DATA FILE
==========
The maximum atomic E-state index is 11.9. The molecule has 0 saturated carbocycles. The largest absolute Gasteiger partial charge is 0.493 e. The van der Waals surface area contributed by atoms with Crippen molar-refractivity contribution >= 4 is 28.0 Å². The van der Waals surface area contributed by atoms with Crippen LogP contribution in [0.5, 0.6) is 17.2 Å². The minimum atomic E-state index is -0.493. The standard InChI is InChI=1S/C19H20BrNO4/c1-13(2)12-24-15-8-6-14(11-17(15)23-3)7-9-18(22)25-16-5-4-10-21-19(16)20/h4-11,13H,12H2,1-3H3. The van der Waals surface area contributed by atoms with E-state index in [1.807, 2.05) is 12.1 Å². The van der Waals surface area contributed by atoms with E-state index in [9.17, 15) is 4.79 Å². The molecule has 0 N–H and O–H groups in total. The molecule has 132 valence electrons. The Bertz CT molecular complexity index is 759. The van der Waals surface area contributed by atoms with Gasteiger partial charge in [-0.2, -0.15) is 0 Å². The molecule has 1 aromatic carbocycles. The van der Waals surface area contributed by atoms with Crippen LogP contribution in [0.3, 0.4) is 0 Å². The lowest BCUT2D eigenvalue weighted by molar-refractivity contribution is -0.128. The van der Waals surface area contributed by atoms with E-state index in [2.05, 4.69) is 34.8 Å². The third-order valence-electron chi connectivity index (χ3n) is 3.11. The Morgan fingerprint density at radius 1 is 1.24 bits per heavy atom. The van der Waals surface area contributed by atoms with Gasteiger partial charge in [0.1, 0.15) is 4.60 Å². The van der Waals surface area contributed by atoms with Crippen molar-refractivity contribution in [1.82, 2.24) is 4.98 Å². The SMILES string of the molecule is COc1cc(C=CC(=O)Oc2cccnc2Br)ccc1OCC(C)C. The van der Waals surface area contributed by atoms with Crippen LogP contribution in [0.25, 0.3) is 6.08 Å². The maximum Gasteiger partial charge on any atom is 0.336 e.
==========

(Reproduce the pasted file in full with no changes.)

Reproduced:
The maximum atomic E-state index is 11.9. The molecule has 0 saturated carbocycles. The largest absolute Gasteiger partial charge is 0.493 e. The van der Waals surface area contributed by atoms with Crippen molar-refractivity contribution >= 4 is 28.0 Å². The van der Waals surface area contributed by atoms with Crippen LogP contribution in [0.5, 0.6) is 17.2 Å². The minimum atomic E-state index is -0.493. The standard InChI is InChI=1S/C19H20BrNO4/c1-13(2)12-24-15-8-6-14(11-17(15)23-3)7-9-18(22)25-16-5-4-10-21-19(16)20/h4-11,13H,12H2,1-3H3. The van der Waals surface area contributed by atoms with E-state index in [1.807, 2.05) is 12.1 Å². The van der Waals surface area contributed by atoms with E-state index in [9.17, 15) is 4.79 Å². The molecule has 0 N–H and O–H groups in total. The molecule has 132 valence electrons. The Bertz CT molecular complexity index is 759. The van der Waals surface area contributed by atoms with Gasteiger partial charge in [-0.2, -0.15) is 0 Å². The molecule has 1 aromatic carbocycles. The van der Waals surface area contributed by atoms with Crippen LogP contribution in [0.3, 0.4) is 0 Å². The lowest BCUT2D eigenvalue weighted by molar-refractivity contribution is -0.128. The van der Waals surface area contributed by atoms with E-state index in [2.05, 4.69) is 34.8 Å². The third-order valence-electron chi connectivity index (χ3n) is 3.11. The Morgan fingerprint density at radius 1 is 1.24 bits per heavy atom. The van der Waals surface area contributed by atoms with Gasteiger partial charge in [0.1, 0.15) is 4.60 Å². The van der Waals surface area contributed by atoms with Crippen molar-refractivity contribution in [1.82, 2.24) is 4.98 Å². The SMILES string of the molecule is COc1cc(C=CC(=O)Oc2cccnc2Br)ccc1OCC(C)C. The van der Waals surface area contributed by atoms with Crippen LogP contribution in [0.25, 0.3) is 6.08 Å². The maximum Gasteiger partial charge on any atom is 0.336 e.